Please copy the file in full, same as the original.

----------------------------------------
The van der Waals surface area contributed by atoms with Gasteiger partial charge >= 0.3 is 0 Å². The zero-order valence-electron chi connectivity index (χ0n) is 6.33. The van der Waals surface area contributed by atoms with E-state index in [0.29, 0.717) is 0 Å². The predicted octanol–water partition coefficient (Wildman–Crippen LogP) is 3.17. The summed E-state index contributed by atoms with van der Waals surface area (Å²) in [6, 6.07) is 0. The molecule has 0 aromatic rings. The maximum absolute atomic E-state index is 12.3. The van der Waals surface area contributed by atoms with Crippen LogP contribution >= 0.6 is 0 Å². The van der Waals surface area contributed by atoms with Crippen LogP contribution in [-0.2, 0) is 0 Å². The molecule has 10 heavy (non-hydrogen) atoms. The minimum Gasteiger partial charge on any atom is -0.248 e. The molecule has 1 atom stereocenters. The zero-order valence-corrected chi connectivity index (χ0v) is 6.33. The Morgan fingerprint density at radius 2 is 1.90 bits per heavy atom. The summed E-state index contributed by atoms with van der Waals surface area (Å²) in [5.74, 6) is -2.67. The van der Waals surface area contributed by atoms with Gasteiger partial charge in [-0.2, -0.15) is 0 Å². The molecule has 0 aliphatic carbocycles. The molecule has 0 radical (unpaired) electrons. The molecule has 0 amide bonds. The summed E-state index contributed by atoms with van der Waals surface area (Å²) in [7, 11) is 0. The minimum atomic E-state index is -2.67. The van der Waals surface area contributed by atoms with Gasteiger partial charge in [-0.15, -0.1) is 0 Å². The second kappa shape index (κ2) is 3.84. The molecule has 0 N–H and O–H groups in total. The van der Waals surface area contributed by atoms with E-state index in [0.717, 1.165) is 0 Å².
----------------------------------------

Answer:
The van der Waals surface area contributed by atoms with Gasteiger partial charge >= 0.3 is 0 Å². The zero-order valence-electron chi connectivity index (χ0n) is 6.33. The van der Waals surface area contributed by atoms with E-state index in [0.29, 0.717) is 0 Å². The predicted octanol–water partition coefficient (Wildman–Crippen LogP) is 3.17. The summed E-state index contributed by atoms with van der Waals surface area (Å²) in [6, 6.07) is 0. The molecule has 0 aromatic rings. The maximum absolute atomic E-state index is 12.3. The van der Waals surface area contributed by atoms with Crippen LogP contribution >= 0.6 is 0 Å². The van der Waals surface area contributed by atoms with Crippen LogP contribution in [-0.2, 0) is 0 Å². The molecule has 10 heavy (non-hydrogen) atoms. The minimum Gasteiger partial charge on any atom is -0.248 e. The molecule has 1 atom stereocenters. The zero-order valence-corrected chi connectivity index (χ0v) is 6.33. The Morgan fingerprint density at radius 2 is 1.90 bits per heavy atom. The summed E-state index contributed by atoms with van der Waals surface area (Å²) in [5.74, 6) is -2.67. The van der Waals surface area contributed by atoms with Gasteiger partial charge in [-0.2, -0.15) is 0 Å². The molecule has 0 aliphatic carbocycles. The molecule has 0 radical (unpaired) electrons. The molecule has 0 amide bonds. The summed E-state index contributed by atoms with van der Waals surface area (Å²) in [7, 11) is 0. The minimum atomic E-state index is -2.67. The van der Waals surface area contributed by atoms with Gasteiger partial charge in [-0.15, -0.1) is 0 Å². The second kappa shape index (κ2) is 3.84. The molecule has 0 N–H and O–H groups in total. The van der Waals surface area contributed by atoms with E-state index in [0.717, 1.165) is 0 Å².